The starting point is that every company brand communicates messaging whether you mean to or not. If your company brand is not reinforced by clear marketing, the messaging you give out can be bland and weak leading the market to not truly understand you.

 Some points to consider:

* How is your company currently known by the market?

* What is the perception of your reputation and quality?

* Is your company perceived to have momentum - is it seen to be growing in popularity?

* Does the market understand all the services you offer?

* Does the market appreciate your unique selling points?

* What forms of marketing reach your target customers and positively raise your brand profile? ie: publicity, e-newsletters, social media, networking, trade fairs, advertising, presentations, client referrals.

 Polaris’ advice:

  • think hard about your unique selling points. Review them, test them and work out which grab people. What genuinely makes you different and gives you a competitive edge. Build your brand by repeating these in marketing consistently.
  • ensure your brand reflects the personality of the business. What matters to you? Quality, customer service, investing in your workforce, caring about your community? Whatever it is make sure your marketing reflects this.
  • use every marketing tool available to promote your brand messaging. You have to tell the marketplace you exist. You have to stand out. Do not fade into the crowd of dull, quiet mediocrity. You are passionate about what you do. So reach out to the market place and communicate that passion. Publicity remains one of the most effective ways of raising your brand to a mass audience.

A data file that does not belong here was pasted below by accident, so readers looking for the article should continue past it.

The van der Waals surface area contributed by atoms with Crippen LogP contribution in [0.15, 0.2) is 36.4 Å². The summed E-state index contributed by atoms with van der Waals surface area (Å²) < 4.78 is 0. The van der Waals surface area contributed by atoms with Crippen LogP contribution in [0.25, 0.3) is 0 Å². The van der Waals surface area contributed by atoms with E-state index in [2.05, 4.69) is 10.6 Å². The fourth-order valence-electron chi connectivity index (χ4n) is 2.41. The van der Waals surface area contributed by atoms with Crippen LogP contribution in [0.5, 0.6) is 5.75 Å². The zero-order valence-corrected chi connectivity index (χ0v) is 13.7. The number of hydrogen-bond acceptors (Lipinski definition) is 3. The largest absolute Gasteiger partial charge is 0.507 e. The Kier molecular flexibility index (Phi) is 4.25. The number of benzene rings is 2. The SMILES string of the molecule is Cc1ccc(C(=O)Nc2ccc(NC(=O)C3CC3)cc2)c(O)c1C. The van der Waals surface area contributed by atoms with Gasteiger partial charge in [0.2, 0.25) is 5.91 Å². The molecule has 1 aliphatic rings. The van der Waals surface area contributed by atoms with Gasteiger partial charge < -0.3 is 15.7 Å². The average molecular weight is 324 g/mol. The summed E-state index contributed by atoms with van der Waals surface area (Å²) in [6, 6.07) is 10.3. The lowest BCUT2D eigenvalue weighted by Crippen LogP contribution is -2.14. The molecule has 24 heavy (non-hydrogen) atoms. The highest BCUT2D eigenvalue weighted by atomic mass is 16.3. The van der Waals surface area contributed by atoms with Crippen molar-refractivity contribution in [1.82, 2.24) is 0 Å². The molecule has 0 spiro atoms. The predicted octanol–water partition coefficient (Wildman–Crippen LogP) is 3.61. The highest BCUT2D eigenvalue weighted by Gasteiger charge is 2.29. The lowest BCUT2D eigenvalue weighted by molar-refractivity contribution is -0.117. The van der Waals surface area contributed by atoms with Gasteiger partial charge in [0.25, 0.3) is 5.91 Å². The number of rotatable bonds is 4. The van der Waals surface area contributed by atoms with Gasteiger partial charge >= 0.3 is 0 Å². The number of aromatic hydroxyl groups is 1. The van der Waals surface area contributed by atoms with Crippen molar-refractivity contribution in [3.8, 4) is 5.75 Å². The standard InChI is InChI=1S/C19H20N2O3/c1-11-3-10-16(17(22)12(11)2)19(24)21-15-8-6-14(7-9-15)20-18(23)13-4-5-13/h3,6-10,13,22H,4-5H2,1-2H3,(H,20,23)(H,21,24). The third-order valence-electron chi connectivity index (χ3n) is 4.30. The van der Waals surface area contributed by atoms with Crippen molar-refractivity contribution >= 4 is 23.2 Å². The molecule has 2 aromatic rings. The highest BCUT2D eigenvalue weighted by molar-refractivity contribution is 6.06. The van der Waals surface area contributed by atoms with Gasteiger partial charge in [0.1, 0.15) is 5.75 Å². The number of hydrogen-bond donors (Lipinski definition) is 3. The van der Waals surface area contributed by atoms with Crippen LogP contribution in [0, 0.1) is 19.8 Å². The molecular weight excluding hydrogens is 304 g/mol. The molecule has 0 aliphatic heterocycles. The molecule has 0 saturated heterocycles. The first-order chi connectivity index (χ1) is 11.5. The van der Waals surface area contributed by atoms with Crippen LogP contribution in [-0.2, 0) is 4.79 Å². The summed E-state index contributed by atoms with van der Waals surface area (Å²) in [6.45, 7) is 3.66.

CASE STUDY: CAMMELL LAIRDAbove pictured: Cammell Laird built the flight decks for the new QUEEEN ELIZABETH CLASS aircraft carriers reflecting its world-class facilities and workforce.

  • Polaris client Cammell Laird is a strong example of a company that knows exactly what its brand is about. Under clear leadership the Cammell Laird of today consistently promotes the standard of its work, its investment in apprentices, its multitude of charity works and the calibre of facilities. Importantly it clearly explains to the marketplace what it does now. This is critical as the company has a mighty history of ship building, dating back the 1830s, which can lead to misconceptions. The fact is Cammell Laird is fundamentally different now to what it was in the past. Today the company is diversifying, it no longer solely builds ships. It still excels in ship repair, refit, conversion and ship building. However, Cammell Laird can also offer its world class workforce, facilities, supply chain and unique geographical position to build modules for the civil nuclear sector as well as support the building and servicing of offshore windfarms.Cammell Laird uses a wide range of marketing to promote its brand including publicity, trade fairs, newsletters, presentations, social media and event sponsorship.

         So what does 2016 hold for your world-class brand?